Body shaming is a daily occurrence. We see it happening around us, sometimes we may unwittingly even be a part of it. This goes much deeper into our psyche.

Body ShamingWe have all grown up looking at Disney princesses or superheroes who have bodies to die for. We never saw a Barbie or Ken with real body proportions. Our childhood unintentionally filled our head with notions of body perfection.

As we grew up some of our moms had something to say about our tummies. Yes, it was always with the best intentions, but it left us feeling inadequate. Being the heaviest kid is your class was always a difficult thing to endure. Children as we know, can be pretty cruel.

As we grew older Barbies turned into Miss worlds and movie actresses, Ken / Goku turned into WWE stars or ripped movie actors. What we failed to understand this whole time was that the ideal body image was not in fact what we were idealising. Our ideal weights are based on things like our BMI (body mass index), each person is different. Our body image being based on others like movie stars or wrestling champions is not only unrealistic but a sure shot way to demoralise ourselves and others.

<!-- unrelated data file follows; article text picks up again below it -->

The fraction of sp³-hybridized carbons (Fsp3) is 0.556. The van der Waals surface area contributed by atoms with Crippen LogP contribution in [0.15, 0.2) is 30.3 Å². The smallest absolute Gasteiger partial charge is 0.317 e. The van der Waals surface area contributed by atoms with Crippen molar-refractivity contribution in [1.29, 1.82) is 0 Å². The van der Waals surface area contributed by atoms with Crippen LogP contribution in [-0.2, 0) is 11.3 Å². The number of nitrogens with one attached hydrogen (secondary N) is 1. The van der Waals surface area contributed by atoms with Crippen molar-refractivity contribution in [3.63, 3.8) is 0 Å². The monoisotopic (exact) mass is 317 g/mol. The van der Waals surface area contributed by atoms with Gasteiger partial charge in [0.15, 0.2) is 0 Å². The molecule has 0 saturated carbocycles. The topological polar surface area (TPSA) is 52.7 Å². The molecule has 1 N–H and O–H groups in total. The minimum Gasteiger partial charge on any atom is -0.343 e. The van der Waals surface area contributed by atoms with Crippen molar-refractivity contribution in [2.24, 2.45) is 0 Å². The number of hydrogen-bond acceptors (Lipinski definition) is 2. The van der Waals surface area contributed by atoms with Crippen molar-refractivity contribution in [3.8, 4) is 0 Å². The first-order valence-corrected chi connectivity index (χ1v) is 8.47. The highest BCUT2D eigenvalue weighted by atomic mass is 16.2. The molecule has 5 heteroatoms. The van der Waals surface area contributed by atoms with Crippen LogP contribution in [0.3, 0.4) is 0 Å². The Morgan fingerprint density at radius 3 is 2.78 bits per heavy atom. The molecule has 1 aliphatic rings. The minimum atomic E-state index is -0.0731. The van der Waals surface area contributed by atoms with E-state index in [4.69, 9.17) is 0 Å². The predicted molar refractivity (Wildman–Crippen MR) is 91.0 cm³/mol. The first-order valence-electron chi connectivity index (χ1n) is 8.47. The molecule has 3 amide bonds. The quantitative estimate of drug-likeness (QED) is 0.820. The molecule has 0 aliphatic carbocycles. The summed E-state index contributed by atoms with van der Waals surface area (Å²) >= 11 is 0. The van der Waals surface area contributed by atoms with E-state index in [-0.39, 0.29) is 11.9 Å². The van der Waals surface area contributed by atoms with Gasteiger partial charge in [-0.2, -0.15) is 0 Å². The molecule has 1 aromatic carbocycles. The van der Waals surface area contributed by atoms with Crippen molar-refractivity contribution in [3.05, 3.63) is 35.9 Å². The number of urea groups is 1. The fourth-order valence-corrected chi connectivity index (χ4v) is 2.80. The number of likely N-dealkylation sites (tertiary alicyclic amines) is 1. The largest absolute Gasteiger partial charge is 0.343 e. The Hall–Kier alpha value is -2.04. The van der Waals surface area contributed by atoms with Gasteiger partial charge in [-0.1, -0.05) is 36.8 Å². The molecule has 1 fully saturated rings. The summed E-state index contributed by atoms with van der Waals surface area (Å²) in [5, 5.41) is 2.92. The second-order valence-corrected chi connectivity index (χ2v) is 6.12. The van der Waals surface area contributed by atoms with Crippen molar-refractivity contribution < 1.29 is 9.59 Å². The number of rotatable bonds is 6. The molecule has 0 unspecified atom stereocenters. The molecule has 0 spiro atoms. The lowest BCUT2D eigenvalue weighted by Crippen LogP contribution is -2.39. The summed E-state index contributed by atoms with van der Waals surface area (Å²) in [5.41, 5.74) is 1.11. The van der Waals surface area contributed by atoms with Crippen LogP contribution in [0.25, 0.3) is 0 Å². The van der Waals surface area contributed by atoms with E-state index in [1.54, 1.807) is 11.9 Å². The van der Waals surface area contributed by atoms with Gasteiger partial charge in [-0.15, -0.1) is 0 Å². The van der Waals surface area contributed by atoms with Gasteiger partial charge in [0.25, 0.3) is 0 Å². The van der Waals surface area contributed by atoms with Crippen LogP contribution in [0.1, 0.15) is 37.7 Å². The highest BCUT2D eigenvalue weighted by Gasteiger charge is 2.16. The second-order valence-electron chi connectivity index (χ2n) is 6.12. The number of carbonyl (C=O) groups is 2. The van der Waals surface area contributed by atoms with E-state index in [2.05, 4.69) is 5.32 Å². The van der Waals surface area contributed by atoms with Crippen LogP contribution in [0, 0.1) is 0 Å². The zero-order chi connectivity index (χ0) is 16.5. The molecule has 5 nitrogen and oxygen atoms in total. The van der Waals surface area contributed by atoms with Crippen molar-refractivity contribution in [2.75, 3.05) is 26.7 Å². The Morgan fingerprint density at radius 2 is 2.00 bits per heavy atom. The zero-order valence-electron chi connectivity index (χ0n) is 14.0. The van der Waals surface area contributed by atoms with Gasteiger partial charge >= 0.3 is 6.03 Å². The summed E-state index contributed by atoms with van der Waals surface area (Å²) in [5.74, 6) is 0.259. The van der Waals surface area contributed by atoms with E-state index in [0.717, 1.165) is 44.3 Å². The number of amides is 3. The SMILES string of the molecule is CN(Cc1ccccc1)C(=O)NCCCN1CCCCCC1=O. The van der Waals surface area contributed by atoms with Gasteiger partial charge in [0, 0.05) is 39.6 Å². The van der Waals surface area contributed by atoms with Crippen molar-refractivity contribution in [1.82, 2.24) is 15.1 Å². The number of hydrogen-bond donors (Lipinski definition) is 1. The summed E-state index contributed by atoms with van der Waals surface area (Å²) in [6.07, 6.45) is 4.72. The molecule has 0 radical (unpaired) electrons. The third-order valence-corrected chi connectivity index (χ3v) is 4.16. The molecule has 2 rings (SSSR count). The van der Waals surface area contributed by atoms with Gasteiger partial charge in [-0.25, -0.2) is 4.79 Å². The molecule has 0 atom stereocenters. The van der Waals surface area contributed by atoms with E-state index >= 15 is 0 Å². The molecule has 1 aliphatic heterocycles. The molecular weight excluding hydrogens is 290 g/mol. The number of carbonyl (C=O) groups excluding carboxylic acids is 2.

large (1)Fitness is important but that doesn’t give us the license to make another human being feeling lacking or to shame them for their body. Do you really want to judge another human being based on the numbers on the weighing scale?
We need to change what has seeped into our brains over time and use our OWN brains. As mature adults we really need to ask ourselves, doesn’t personality matter? Doesn’t kindness make a difference? Being a good human is more important than being thin, right? We really need to look beyond the exterior to the person inside. I personally would rather be loved for all my qualities than having a perfect body.

Stop body shaming. it has wiped off the smiles on too many faces.

End Body Shaming



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Karishma R.K writes under the pseudonym of Phoenix Mode. She holds a degree in Law and describes herself as a lover of words, books, and animals. Karishma believes writers put a fragment of their soul in all that they write; bleeding their hearts and minds onto paper. Writing is something she started later in life, but doesn't plan to stop anytime soon.